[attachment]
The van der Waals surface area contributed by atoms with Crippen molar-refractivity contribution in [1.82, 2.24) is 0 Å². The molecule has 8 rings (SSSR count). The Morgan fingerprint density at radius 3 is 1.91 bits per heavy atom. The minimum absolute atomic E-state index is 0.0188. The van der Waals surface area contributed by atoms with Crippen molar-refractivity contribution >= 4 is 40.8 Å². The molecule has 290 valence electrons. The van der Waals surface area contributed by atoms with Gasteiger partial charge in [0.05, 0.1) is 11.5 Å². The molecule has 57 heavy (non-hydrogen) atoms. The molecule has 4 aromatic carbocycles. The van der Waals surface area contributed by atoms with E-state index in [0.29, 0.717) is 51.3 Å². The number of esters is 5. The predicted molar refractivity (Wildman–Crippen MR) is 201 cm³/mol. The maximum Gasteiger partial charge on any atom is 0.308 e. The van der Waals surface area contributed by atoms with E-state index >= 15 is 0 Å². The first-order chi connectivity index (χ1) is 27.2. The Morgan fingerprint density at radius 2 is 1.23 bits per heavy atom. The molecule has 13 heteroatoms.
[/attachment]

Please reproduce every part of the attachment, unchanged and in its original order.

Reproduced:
The van der Waals surface area contributed by atoms with Crippen molar-refractivity contribution in [1.82, 2.24) is 0 Å². The molecule has 8 rings (SSSR count). The Morgan fingerprint density at radius 3 is 1.91 bits per heavy atom. The minimum absolute atomic E-state index is 0.0188. The van der Waals surface area contributed by atoms with Crippen molar-refractivity contribution >= 4 is 40.8 Å². The molecule has 290 valence electrons. The van der Waals surface area contributed by atoms with Gasteiger partial charge in [0.05, 0.1) is 11.5 Å². The molecule has 57 heavy (non-hydrogen) atoms. The molecule has 4 aromatic carbocycles. The van der Waals surface area contributed by atoms with E-state index in [0.29, 0.717) is 51.3 Å². The number of esters is 5. The predicted molar refractivity (Wildman–Crippen MR) is 201 cm³/mol. The maximum Gasteiger partial charge on any atom is 0.308 e. The van der Waals surface area contributed by atoms with E-state index >= 15 is 0 Å². The first-order chi connectivity index (χ1) is 27.2. The Morgan fingerprint density at radius 2 is 1.23 bits per heavy atom. The molecule has 13 heteroatoms.